Power, control, misguided trust and at worst complicity can all be close friends of Christian relationships.

The most common excuse I hear from faith leaders for not putting this moat in place is: “Oh, we don’t have anyone like that here. We know everyone here.” One organisation even said to us: “All the men here are over 65 and not interested in sex”. But if we truly want to protect our mission, we must make sure there are controls in place that operate independently and protect the vulnerable in the event that a relationship allows power to be exploited.

Hundreds of cases in the royal commission have proven that the assumption of truly knowing people is a false hope – in fact, the first case heard in the commission was of a CEO who faked his WWCC card and abused multiple children, not 40 years ago but in the past 15 years.

For directors or organisations reading this, take notice because the liability has shifted from the survivor to you to prove that you took reasonable care. If an organisation repeatedly resists this type of protection, I strongly encourage you to ask yourselves why. We have seen more than one faith-based organisation that chose not to use Oho, or an equivalent, end up in court and vilified in the media.

In Psalms 46:10, God commands us to “be still and know that I am God”. We often lean on this verse as a comfort. I have recently found when I am still with God, it can be uncomfortable because I/we fall so far short so often. I wonder if we took our safeguarding practices into the place where we are still with God, what would he say? We are all fallen, but we are given agency to be his people in the world. Can we honestly say that we as the Church and leaders of Christian ministry are doing the best job we can? Some questions you might ask:

  • Is the use of power inside and outside our organisation healthy?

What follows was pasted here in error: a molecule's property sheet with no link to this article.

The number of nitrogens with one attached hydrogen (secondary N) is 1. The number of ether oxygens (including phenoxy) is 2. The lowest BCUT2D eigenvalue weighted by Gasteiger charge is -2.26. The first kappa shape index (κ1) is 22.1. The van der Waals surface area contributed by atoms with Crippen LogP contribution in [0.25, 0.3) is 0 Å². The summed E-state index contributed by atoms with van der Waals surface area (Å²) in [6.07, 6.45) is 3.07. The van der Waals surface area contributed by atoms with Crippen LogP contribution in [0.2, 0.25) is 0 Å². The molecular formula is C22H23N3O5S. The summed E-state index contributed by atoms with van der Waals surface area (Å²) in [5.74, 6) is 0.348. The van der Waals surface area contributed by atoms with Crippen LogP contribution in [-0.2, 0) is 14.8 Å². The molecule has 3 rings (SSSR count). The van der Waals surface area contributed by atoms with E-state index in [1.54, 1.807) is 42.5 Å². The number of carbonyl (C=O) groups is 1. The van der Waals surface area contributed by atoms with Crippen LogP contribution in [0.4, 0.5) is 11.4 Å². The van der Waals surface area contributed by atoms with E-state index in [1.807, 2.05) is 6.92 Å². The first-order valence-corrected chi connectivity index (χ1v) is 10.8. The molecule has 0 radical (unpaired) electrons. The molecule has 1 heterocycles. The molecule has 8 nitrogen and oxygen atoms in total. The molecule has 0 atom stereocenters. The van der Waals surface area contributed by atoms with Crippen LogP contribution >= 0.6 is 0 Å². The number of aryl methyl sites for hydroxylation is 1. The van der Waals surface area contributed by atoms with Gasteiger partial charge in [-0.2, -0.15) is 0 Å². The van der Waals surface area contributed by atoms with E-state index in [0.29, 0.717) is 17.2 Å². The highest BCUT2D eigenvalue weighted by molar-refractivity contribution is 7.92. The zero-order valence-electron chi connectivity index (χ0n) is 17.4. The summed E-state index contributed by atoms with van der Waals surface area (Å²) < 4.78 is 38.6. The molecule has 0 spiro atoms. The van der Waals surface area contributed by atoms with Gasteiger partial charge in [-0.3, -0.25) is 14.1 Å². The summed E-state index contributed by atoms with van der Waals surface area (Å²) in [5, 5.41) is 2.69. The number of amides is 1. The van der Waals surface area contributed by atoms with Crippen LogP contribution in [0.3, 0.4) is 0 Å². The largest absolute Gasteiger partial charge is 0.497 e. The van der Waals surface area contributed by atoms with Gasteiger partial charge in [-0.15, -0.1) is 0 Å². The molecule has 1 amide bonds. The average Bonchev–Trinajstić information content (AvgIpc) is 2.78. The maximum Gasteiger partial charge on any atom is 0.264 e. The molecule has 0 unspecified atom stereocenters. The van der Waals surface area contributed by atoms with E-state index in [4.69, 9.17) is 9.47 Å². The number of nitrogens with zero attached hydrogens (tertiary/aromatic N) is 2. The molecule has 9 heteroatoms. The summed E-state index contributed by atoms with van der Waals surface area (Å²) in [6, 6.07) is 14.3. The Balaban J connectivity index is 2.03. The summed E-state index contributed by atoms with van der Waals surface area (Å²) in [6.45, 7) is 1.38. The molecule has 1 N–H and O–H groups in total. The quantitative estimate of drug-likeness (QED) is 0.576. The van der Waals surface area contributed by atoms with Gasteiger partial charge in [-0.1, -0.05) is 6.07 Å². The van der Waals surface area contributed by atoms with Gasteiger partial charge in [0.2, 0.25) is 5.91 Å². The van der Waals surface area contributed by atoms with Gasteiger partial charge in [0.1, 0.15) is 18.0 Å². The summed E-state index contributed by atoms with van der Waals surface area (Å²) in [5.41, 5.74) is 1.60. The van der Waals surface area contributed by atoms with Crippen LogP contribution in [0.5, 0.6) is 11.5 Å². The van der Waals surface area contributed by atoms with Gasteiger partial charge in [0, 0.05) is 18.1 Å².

• Are we overly reliant on relationships to determine suitability to be in the team?
  • How good is our recordkeeping? – Are we relying on spreadsheets prone to error and examined infrequently as our source of truth?
  • Are we expecting our people and children to be our eyes and ears for those we could have identified as unsuitable and removed if we only had good recordkeeping?

It is not enough (as the law says) to simply rely on your people to tell you there is a problem.

Robert Fitzgerald, one of the commissioners for the Royal Commission into Institutional Responses to Child Sexual Abuse, asks “Are these safe institutions for children and people with disability?”

Today the Australian community should not believe organisations that say they have are safe unless they can demonstrate that this is the case.

My heart was broken many times at World Vision. Now my heart breaks to see the unnecessary risk organisations take every day by not monitoring team credentials. Oho can help you put a moat of protection around your ministry with children and the vulnerable and help you show the rest of the world what a compassionate, faith-filled, safeguarded ministry looks like.


Claire Rogers is CEO and Co-founder of Oho, director of Melbourne Business School, Payton Capital and MLC, Kew. Claire was the CEO of World Vision Australia and formerly Chair of Ridley College, Melbourne.


If you have found the subject matter of this article upsetting, please seek support in your local area. If your life is in danger, please call your local emergency services.

Some other support services that might be helpful are:

Relationships Australia services for Aboriginal and Torres Strait Islander peoples (Australia)

Reachout services for victim-survivors of sexual assault (Australia)

Blueknot Australia for survivors of child abuse who are adults (Australia)